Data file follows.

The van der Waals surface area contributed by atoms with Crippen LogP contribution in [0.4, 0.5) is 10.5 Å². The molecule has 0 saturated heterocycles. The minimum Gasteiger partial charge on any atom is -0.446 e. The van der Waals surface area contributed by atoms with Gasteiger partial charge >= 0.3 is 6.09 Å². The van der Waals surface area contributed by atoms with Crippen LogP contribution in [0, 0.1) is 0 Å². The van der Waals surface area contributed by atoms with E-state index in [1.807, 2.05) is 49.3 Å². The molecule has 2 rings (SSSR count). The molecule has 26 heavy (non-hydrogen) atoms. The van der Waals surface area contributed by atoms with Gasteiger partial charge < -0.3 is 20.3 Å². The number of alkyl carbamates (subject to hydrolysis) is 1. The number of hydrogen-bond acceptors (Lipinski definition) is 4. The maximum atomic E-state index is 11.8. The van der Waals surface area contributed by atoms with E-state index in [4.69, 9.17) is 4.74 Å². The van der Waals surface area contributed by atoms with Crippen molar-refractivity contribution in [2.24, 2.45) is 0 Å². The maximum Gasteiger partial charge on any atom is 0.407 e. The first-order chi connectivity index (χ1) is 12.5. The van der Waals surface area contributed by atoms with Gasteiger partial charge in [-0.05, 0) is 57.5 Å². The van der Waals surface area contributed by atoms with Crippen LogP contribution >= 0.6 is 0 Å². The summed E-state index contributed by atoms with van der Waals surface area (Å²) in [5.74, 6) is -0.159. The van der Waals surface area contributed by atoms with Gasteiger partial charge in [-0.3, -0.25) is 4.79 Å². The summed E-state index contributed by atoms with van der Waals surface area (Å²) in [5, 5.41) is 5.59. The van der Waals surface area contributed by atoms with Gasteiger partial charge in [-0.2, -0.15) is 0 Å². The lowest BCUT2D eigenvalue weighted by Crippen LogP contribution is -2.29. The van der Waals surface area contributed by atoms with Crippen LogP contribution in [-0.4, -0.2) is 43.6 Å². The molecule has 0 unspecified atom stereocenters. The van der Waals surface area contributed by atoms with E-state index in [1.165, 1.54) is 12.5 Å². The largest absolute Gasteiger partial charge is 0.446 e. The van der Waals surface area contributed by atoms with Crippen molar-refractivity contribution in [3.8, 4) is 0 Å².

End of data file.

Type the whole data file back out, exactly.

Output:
The van der Waals surface area contributed by atoms with Crippen LogP contribution in [0.4, 0.5) is 10.5 Å². The molecule has 0 saturated heterocycles. The minimum Gasteiger partial charge on any atom is -0.446 e. The van der Waals surface area contributed by atoms with Gasteiger partial charge >= 0.3 is 6.09 Å². The van der Waals surface area contributed by atoms with Crippen LogP contribution in [0, 0.1) is 0 Å². The van der Waals surface area contributed by atoms with E-state index in [1.807, 2.05) is 49.3 Å². The molecule has 2 rings (SSSR count). The molecule has 26 heavy (non-hydrogen) atoms. The van der Waals surface area contributed by atoms with Gasteiger partial charge < -0.3 is 20.3 Å². The number of alkyl carbamates (subject to hydrolysis) is 1. The number of hydrogen-bond acceptors (Lipinski definition) is 4. The maximum atomic E-state index is 11.8. The van der Waals surface area contributed by atoms with E-state index in [4.69, 9.17) is 4.74 Å². The van der Waals surface area contributed by atoms with Crippen molar-refractivity contribution in [2.24, 2.45) is 0 Å². The maximum Gasteiger partial charge on any atom is 0.407 e. The first-order chi connectivity index (χ1) is 12.5. The van der Waals surface area contributed by atoms with Gasteiger partial charge in [-0.05, 0) is 57.5 Å². The van der Waals surface area contributed by atoms with Crippen LogP contribution >= 0.6 is 0 Å². The summed E-state index contributed by atoms with van der Waals surface area (Å²) in [5.74, 6) is -0.159. The van der Waals surface area contributed by atoms with Gasteiger partial charge in [-0.3, -0.25) is 4.79 Å². The summed E-state index contributed by atoms with van der Waals surface area (Å²) in [5, 5.41) is 5.59. The van der Waals surface area contributed by atoms with Gasteiger partial charge in [-0.2, -0.15) is 0 Å². The lowest BCUT2D eigenvalue weighted by Crippen LogP contribution is -2.29. The van der Waals surface area contributed by atoms with Crippen LogP contribution in [-0.4, -0.2) is 43.6 Å². The molecule has 0 unspecified atom stereocenters. The van der Waals surface area contributed by atoms with E-state index in [1.165, 1.54) is 12.5 Å². The largest absolute Gasteiger partial charge is 0.446 e. The van der Waals surface area contributed by atoms with Crippen molar-refractivity contribution in [3.8, 4) is 0 Å².